Review by Linda Workman-Crider
After a series of bad decisions leads to desperate times, what difference can one more make? The answer is plenty.
Hope for a currently homeless Mitchell meant taking a chance on the past, not his past, but the past before he was even born. Drinking the liquid that was gifted to him by a complete stranger could lead to an exciting life traveling through time, or it could turn out to be suicide. What more could he really lose after losing his wife, his career, and his home? He had tried scrambling out of this pit for long enough to know that continuing the struggle wasn’t any guarantee of achieving even a poor man’s view of success. The only future Mitchell could foresee was survival for one more day, if he didn’t get beaten to death, for any number of stupid reasons people pick on a homeless guy, in the meantime.
We wouldn’t have a story, at least not this story, if Mitchell didn’t accept the amber vial of liquid. The only instructions he had been given were to take a sip and speak a year, any year before he was born. He awoke in another time, which answered the questions of would the liquid kill him and did it work. Now, he has to wonder who the stranger was that gave him the vial and why was he—Mitchell, a homeless man, a basic nobody anymore—chosen. In his search for these answers, he discovers that the vial is reusable, that other time-travelers, called Amser, can easily be spotted because they sparkle, and that, even in his new frame of existence, living until the next day is still not guaranteed.
The plot-line for Amber Gifts, on paper, has some major holes in it. What I find extremely refreshing, is that Kevin B. Henry acknowledges through this story that sometimes our past goals become meaninglessness as new reasons to continue (or enhance) our existence emerge. There doesn’t always need to be an epiphany within a character for the plot, or a sub-plot, to shift toward other goals. Just like real life, Mitchell gets caught up in his actions and reactions in dealing with his current situation and never notices that he has changed direction. He just grows past it being relevant anymore. So, I can tell you that as a reader you will be left with some unanswered questions by the time you finish this book. However, for me, the plot-line was a solid continuum of advancement in challenges met and conquered. Kevin B. Henry chose wisely the battles which Mitchell would actually face in this novel, and those he would not.
Mitchell becomes a round character very early. We meet him as a homeless man and very quickly he changes into the time-traveler we follow throughout the book. We see him form relationships and take on responsibilities that were no longer a part of the past-future him. The future-past him becomes a much more heroic character that we would expect in a novel, with reason to feel fear and to question his own next move, but brave enough to still face the challenges head on. I do not mean to say that Mitchell was predictable as a character. He was not. Though the first-person narrative from Mitchell’s perspective was a dead giveaway to his ultimate survival, the need to foretell the year of his next jump impeded any knowledge of the choices he would make next.
This is the section where I would normally discuss a second main character, but for this book the choice is too difficult to make. There is the person who gave Mitchell the vial, known only as “The Man.” There is Gil, the person who teaches Mitchell the very little he knows about time-traveling and who sent him on a mission to help Nicolas and Samantha. There is then, most obviously, Nicolas and Samantha whom Mitchell is helping. The antagonist would have to be the assassin who has been trying to kill Mitchell at almost every turn and then there is Crystin, the woman who is currently responsible for the Amser meeting room in 1918 Chicago and whom eventually becomes Mitchell’s romantic interest besides. Every single one of these characters is integral and irreplaceable within the plot-line and I can name only two as remaining static. Read the book and then tell me if you could choose just one. I am sincerely curious if it was just me.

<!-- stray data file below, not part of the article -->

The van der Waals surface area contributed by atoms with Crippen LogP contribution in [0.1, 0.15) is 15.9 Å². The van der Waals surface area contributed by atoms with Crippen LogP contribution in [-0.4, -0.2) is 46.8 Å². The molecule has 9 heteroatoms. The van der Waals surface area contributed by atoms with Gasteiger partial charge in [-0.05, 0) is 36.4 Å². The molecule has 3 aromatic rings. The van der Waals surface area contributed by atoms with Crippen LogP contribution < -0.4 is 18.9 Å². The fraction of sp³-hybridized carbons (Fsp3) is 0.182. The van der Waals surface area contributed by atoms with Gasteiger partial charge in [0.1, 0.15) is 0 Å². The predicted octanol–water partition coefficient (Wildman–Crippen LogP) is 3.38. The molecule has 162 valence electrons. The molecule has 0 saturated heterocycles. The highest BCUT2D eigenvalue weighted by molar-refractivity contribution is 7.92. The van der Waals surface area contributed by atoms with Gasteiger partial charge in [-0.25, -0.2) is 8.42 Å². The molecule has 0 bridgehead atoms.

Kevin B. Henry never keeps us in one time or place for very long. When Mitchell jumps to a year, he also jumps to location that is tied to that year (for instance, jumping to 1918 will always land a time-traveler in Chicago). I am neither a history buff nor a fashionista, so I would have believed just about anything had Henry written it well, which he did. For the sake of my own integrity as a reviewer, I wrote down three items at random to check for a match. Gibson Girl and Lady Lafayette vest were appropriate looks/fashions of the times they had been mentioned in, as was a reference to the Wickenburg Massacre mentioned later on. So, have no-fear, those of you in the know, you will find these details to be realistic.
I was primed from the beginning to enjoy this book because Henry opens with a quote from The Doctor. Though, I have not kept up with the low-budget television series since childhood, any references to Doctor Who stirs fond memories and an instant liking for the mentioner that is hard to shake. Leaving that bias aside, I would still highly recommend this book, that was 30 years in the making, with only a single caveat. Time-traveling is disorientating at first. Pay attention to the time and place as each new chapter begins and definitely read the quotes. I have been the type of reader who skips over these things in the past thinking of them as mere frills and decoration. In this book, that is not the case. Kevin B. Henry has taken ultimate care in presenting the characters, this story, and his amazing talent as writer in the best possible light and it shows. If you’re a Sci-Fi fan, this is not just highly recommended, this is a must-read.